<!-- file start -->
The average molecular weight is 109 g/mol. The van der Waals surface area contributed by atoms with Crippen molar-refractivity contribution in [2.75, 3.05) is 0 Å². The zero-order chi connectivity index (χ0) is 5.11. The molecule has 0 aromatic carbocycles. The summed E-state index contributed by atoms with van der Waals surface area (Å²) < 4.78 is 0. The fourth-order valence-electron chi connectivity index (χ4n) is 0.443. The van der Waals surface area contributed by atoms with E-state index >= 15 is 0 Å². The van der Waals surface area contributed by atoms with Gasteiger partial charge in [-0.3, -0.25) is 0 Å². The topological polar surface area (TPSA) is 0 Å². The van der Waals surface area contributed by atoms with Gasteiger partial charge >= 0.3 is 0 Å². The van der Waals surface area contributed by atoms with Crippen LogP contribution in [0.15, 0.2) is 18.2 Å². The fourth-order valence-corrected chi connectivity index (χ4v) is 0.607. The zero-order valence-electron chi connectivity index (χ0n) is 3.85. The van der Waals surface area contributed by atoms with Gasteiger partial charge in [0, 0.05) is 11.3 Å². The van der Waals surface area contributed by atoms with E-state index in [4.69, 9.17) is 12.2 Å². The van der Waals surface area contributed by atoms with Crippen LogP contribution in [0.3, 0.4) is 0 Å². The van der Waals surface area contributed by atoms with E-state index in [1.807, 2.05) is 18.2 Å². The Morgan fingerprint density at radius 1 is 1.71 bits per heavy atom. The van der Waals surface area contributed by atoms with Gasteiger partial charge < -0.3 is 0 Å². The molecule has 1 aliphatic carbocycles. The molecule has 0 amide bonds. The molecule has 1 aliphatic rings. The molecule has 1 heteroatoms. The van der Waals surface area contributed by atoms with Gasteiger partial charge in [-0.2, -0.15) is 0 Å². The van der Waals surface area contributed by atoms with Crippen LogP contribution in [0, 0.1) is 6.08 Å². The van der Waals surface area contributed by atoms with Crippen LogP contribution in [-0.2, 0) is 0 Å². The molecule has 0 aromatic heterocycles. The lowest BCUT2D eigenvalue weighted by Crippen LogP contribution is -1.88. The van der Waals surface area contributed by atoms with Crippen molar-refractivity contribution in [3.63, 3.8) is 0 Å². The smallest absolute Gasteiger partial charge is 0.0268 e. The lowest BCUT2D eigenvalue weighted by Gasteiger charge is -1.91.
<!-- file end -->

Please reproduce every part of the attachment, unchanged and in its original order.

The average molecular weight is 109 g/mol. The van der Waals surface area contributed by atoms with Crippen molar-refractivity contribution in [2.75, 3.05) is 0 Å². The zero-order chi connectivity index (χ0) is 5.11. The molecule has 0 aromatic carbocycles. The summed E-state index contributed by atoms with van der Waals surface area (Å²) < 4.78 is 0. The fourth-order valence-electron chi connectivity index (χ4n) is 0.443. The van der Waals surface area contributed by atoms with E-state index >= 15 is 0 Å². The van der Waals surface area contributed by atoms with Gasteiger partial charge in [-0.3, -0.25) is 0 Å². The topological polar surface area (TPSA) is 0 Å². The van der Waals surface area contributed by atoms with Gasteiger partial charge >= 0.3 is 0 Å². The van der Waals surface area contributed by atoms with Crippen LogP contribution in [0.15, 0.2) is 18.2 Å². The fourth-order valence-corrected chi connectivity index (χ4v) is 0.607. The zero-order valence-electron chi connectivity index (χ0n) is 3.85. The van der Waals surface area contributed by atoms with Gasteiger partial charge in [0, 0.05) is 11.3 Å². The van der Waals surface area contributed by atoms with E-state index in [4.69, 9.17) is 12.2 Å². The van der Waals surface area contributed by atoms with Crippen LogP contribution in [0.3, 0.4) is 0 Å². The van der Waals surface area contributed by atoms with E-state index in [1.807, 2.05) is 18.2 Å². The Morgan fingerprint density at radius 1 is 1.71 bits per heavy atom. The van der Waals surface area contributed by atoms with Gasteiger partial charge < -0.3 is 0 Å². The molecule has 1 aliphatic carbocycles. The molecule has 0 amide bonds. The molecule has 1 aliphatic rings. The molecule has 1 heteroatoms. The van der Waals surface area contributed by atoms with Gasteiger partial charge in [-0.2, -0.15) is 0 Å². The van der Waals surface area contributed by atoms with Crippen LogP contribution in [0, 0.1) is 6.08 Å². The van der Waals surface area contributed by atoms with Crippen LogP contribution in [-0.2, 0) is 0 Å². The molecule has 0 aromatic heterocycles. The lowest BCUT2D eigenvalue weighted by Crippen LogP contribution is -1.88. The van der Waals surface area contributed by atoms with Crippen molar-refractivity contribution in [3.63, 3.8) is 0 Å². The smallest absolute Gasteiger partial charge is 0.0268 e. The lowest BCUT2D eigenvalue weighted by Gasteiger charge is -1.91.